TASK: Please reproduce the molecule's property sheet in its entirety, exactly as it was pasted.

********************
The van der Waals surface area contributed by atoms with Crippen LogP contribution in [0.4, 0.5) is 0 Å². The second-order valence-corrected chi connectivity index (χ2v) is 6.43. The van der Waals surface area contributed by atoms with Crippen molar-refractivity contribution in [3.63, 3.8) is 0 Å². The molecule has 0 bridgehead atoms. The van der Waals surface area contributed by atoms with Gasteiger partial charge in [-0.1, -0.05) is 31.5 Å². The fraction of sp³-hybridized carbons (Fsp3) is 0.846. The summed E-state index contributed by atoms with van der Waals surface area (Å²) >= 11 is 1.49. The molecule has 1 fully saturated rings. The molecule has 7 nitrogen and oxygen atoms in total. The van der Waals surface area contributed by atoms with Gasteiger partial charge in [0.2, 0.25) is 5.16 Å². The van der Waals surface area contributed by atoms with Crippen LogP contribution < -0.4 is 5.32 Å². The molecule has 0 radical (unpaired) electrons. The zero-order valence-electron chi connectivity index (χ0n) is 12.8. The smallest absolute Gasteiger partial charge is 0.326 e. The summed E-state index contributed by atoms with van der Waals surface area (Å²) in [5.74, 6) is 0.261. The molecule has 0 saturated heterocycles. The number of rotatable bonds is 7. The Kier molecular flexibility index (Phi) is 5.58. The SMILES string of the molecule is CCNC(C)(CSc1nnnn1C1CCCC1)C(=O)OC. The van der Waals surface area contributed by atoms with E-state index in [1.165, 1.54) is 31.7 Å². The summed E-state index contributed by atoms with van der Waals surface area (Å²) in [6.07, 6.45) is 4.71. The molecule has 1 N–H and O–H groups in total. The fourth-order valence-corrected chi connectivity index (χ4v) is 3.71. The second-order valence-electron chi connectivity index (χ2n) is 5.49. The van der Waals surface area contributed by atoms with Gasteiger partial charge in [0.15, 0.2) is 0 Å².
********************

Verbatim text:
The van der Waals surface area contributed by atoms with Crippen LogP contribution in [0.4, 0.5) is 0 Å². The second-order valence-corrected chi connectivity index (χ2v) is 6.43. The van der Waals surface area contributed by atoms with Crippen molar-refractivity contribution in [3.63, 3.8) is 0 Å². The molecule has 0 bridgehead atoms. The van der Waals surface area contributed by atoms with Gasteiger partial charge in [-0.1, -0.05) is 31.5 Å². The fraction of sp³-hybridized carbons (Fsp3) is 0.846. The summed E-state index contributed by atoms with van der Waals surface area (Å²) >= 11 is 1.49. The molecule has 1 fully saturated rings. The molecule has 7 nitrogen and oxygen atoms in total. The van der Waals surface area contributed by atoms with Gasteiger partial charge in [0.2, 0.25) is 5.16 Å². The van der Waals surface area contributed by atoms with Crippen LogP contribution < -0.4 is 5.32 Å². The molecule has 0 radical (unpaired) electrons. The zero-order valence-electron chi connectivity index (χ0n) is 12.8. The smallest absolute Gasteiger partial charge is 0.326 e. The summed E-state index contributed by atoms with van der Waals surface area (Å²) in [5.74, 6) is 0.261. The molecule has 0 saturated heterocycles. The number of rotatable bonds is 7. The Kier molecular flexibility index (Phi) is 5.58. The SMILES string of the molecule is CCNC(C)(CSc1nnnn1C1CCCC1)C(=O)OC. The van der Waals surface area contributed by atoms with E-state index in [1.165, 1.54) is 31.7 Å². The summed E-state index contributed by atoms with van der Waals surface area (Å²) in [6.07, 6.45) is 4.71. The molecule has 1 N–H and O–H groups in total. The fourth-order valence-corrected chi connectivity index (χ4v) is 3.71. The second-order valence-electron chi connectivity index (χ2n) is 5.49. The van der Waals surface area contributed by atoms with Gasteiger partial charge in [0.15, 0.2) is 0 Å².